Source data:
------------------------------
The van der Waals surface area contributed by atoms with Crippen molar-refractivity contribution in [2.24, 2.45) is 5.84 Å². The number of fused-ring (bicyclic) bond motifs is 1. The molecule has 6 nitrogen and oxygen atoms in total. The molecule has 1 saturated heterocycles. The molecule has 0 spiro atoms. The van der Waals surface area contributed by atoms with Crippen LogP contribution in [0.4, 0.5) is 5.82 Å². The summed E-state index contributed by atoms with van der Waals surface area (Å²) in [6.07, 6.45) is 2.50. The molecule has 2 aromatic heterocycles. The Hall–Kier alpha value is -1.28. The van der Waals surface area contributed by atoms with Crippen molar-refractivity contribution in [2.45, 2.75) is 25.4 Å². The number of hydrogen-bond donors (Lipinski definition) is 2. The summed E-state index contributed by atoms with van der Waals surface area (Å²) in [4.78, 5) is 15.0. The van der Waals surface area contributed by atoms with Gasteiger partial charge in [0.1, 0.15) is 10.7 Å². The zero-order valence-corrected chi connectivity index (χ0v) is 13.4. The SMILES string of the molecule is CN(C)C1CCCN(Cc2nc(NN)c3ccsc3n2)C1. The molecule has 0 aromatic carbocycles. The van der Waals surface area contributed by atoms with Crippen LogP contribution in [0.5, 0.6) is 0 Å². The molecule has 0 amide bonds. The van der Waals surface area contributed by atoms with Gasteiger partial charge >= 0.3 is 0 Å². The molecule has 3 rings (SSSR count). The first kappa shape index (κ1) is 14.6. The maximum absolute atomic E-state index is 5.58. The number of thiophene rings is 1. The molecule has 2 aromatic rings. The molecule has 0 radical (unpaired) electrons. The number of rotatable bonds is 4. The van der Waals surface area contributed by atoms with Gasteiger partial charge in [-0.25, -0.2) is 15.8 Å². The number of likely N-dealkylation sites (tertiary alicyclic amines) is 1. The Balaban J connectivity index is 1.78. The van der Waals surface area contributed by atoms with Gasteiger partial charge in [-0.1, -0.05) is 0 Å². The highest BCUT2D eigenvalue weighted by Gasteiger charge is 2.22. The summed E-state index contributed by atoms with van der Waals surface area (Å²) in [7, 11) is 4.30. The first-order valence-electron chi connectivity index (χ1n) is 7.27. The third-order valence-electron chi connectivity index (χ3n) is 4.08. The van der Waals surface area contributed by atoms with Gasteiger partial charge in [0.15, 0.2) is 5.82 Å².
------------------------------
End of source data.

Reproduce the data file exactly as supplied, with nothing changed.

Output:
The van der Waals surface area contributed by atoms with Crippen molar-refractivity contribution in [2.24, 2.45) is 5.84 Å². The number of fused-ring (bicyclic) bond motifs is 1. The molecule has 6 nitrogen and oxygen atoms in total. The molecule has 1 saturated heterocycles. The molecule has 0 spiro atoms. The van der Waals surface area contributed by atoms with Crippen LogP contribution in [0.4, 0.5) is 5.82 Å². The summed E-state index contributed by atoms with van der Waals surface area (Å²) in [6.07, 6.45) is 2.50. The molecule has 2 aromatic heterocycles. The Hall–Kier alpha value is -1.28. The van der Waals surface area contributed by atoms with Crippen molar-refractivity contribution in [2.45, 2.75) is 25.4 Å². The number of hydrogen-bond donors (Lipinski definition) is 2. The summed E-state index contributed by atoms with van der Waals surface area (Å²) in [4.78, 5) is 15.0. The van der Waals surface area contributed by atoms with Gasteiger partial charge in [0.1, 0.15) is 10.7 Å². The zero-order valence-corrected chi connectivity index (χ0v) is 13.4. The SMILES string of the molecule is CN(C)C1CCCN(Cc2nc(NN)c3ccsc3n2)C1. The molecule has 0 aromatic carbocycles. The van der Waals surface area contributed by atoms with Crippen LogP contribution in [0.5, 0.6) is 0 Å². The molecule has 0 amide bonds. The van der Waals surface area contributed by atoms with Gasteiger partial charge >= 0.3 is 0 Å². The molecule has 3 rings (SSSR count). The first kappa shape index (κ1) is 14.6. The maximum absolute atomic E-state index is 5.58. The number of thiophene rings is 1. The molecule has 2 aromatic rings. The molecule has 0 radical (unpaired) electrons. The number of rotatable bonds is 4. The van der Waals surface area contributed by atoms with Gasteiger partial charge in [-0.25, -0.2) is 15.8 Å². The number of likely N-dealkylation sites (tertiary alicyclic amines) is 1. The Balaban J connectivity index is 1.78. The van der Waals surface area contributed by atoms with Gasteiger partial charge in [-0.1, -0.05) is 0 Å². The highest BCUT2D eigenvalue weighted by Gasteiger charge is 2.22. The summed E-state index contributed by atoms with van der Waals surface area (Å²) in [7, 11) is 4.30. The first-order valence-electron chi connectivity index (χ1n) is 7.27. The third-order valence-electron chi connectivity index (χ3n) is 4.08. The van der Waals surface area contributed by atoms with Gasteiger partial charge in [0.15, 0.2) is 5.82 Å².